Tea Party activists are marking the deadline for filing federal income taxes with a protest hear in Washington, D.C. Yesterday, Sarah Palin was in Boston, site of the original Boston Tea Party, giving her fair and balanced interpretation of American history and its current political circumstance.
I was not in attendance in Boston, but from the clips on television, it was unclear if Palin understood that the Boston patriots were protesting taxation without representation, not taxation per se. The Boston patriots did not say that the tax on tea was too high, they said it could only be imposed on them by their own legislature, not by the British parliament because they were not represented in that parliament. Of course, neither were most Britons represented at that time given the quirky way boroughs had been established.
Palin, who presided over a state monopoly on oil revenues that permits Alaskans to receive a government check each year – dare we point out that it is an essentially socialistic enterprise! – may be unfamiliar with tax laws. But, I do not think anyone doubts that Congress has the power to tax, that all Americans are represented in Congress (except the residents of the District of Columbia, a cause that for some reason never comes up at the tea Party protests), and that the conflation of the symbolism of the Boston patriots with the current opposition to the Obama administration is a bit strained.
It goes without saying, that the American Revolution was also motivated by less noble concerns. Those who invoke "the Founders" the way a witch pronounces a spell tend to overlook the vile anti-Catholicism that was of great concern to the representatives at the First Continental Congress. Among the "Intolerable Acts" was the closing of the port of Boston (in response to the Tea Party), but another was the Quebec Act which granted religious and civil liberties to Roman Catholics in Canada. In an address to the people of Great Britain, America’s first Congress referred to Catholicism as a "a religion fraught with sanguinary and impious tenets," and, further on, said Catholicism "has deluged your island in blood, and dispersed impiety, bigotry, persecution, murder, and rebellion through every part of the world." They warned that Catholic emigrants in Canada would "be fit instruments in the hands of power to reduce the ancient, free, Protestant colonies to the same state of slavery with themselves." Do our contemporary patriots wish to associate themselves with those sentiments too?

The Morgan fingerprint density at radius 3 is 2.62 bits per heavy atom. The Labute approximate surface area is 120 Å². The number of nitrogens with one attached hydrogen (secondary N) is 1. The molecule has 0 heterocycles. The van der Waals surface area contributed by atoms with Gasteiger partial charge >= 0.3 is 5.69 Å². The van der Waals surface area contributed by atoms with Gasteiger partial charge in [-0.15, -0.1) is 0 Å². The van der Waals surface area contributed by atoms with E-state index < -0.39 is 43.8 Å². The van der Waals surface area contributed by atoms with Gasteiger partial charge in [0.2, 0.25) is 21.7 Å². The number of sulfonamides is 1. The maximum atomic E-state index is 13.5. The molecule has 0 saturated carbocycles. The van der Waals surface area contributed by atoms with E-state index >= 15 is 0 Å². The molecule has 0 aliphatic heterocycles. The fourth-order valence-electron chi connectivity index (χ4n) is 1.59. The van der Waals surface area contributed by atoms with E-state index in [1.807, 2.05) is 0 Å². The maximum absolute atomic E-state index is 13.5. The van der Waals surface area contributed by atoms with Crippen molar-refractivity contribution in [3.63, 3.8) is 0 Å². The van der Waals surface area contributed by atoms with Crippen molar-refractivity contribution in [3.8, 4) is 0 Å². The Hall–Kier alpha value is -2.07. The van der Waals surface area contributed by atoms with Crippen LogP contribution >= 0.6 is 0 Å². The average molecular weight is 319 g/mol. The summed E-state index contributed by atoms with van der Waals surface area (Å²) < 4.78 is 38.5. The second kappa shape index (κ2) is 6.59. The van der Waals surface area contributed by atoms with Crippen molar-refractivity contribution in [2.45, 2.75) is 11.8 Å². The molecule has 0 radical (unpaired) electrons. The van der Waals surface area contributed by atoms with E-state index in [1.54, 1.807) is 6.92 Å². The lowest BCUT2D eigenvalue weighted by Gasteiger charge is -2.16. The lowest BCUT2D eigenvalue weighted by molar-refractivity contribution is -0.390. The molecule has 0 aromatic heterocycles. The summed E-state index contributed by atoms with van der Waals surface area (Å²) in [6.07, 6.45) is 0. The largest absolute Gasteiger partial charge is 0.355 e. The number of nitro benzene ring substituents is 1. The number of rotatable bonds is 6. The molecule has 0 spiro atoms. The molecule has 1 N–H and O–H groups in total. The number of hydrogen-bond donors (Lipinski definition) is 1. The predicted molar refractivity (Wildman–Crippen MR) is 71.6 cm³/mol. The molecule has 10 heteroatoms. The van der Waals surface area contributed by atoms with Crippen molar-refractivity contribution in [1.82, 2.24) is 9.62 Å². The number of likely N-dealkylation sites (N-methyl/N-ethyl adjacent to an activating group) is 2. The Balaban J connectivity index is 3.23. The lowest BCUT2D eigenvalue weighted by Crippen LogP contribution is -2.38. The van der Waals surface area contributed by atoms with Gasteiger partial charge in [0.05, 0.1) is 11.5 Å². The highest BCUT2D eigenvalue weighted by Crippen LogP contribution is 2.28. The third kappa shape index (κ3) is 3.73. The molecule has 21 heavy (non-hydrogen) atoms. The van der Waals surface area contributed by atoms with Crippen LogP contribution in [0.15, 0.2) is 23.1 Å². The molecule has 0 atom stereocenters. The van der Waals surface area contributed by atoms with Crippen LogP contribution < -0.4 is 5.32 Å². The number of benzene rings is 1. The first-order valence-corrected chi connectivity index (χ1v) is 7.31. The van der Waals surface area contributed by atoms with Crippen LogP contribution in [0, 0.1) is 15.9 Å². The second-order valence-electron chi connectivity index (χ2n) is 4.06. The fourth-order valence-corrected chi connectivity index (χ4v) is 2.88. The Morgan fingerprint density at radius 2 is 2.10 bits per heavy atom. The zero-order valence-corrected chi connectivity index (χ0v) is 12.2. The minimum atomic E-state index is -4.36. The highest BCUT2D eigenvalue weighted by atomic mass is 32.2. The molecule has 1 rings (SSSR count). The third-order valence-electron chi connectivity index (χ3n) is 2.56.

Back to taxes, as much as we all grimace when we see what we owe, the fact is that our taxes are too low in this country and the tax code is a mess and needs a drastic simplification. It is a crime that the first dollar a poor person makes must pay FICA and Medicare taxes, but that the billions in dollars made by investment bankers and their clients do not contribute a penny to the solvency of these most basic foundations of the social contract. Our corporate tax rate is way too high because businesses, instead of seeking a lower rate, have filled the tax code with loop holes for their companies. The super-rich, who can afford lobbyists to get tax breaks and accountants and lawyers to harvest them, should not be able to evade taxes while the small businesspeople and hard-working professional pay the lion’s share of federal tax collections.
Palin does not have the answer to the problems of the tax code. But, it is an area where the President and Congress could reach some bi-partisan solution, especially regarding tax simplification. The last major effort to eliminate special tax privileges was undertaken by GOP icon Ronald Reagan working with former Democratic Sen. Bill Bradley. That was in 1986. I suspect that Senators Brown from Massachusetts, Graham from South Carolina, Snowe and Collins from Maine and maybe others could be persuaded to adopt a tax simplification scheme. Whatever craziness exists in the Tea Party crowd’s ideology, it is matched by the craziness of the tax code.
Michael Sean Winters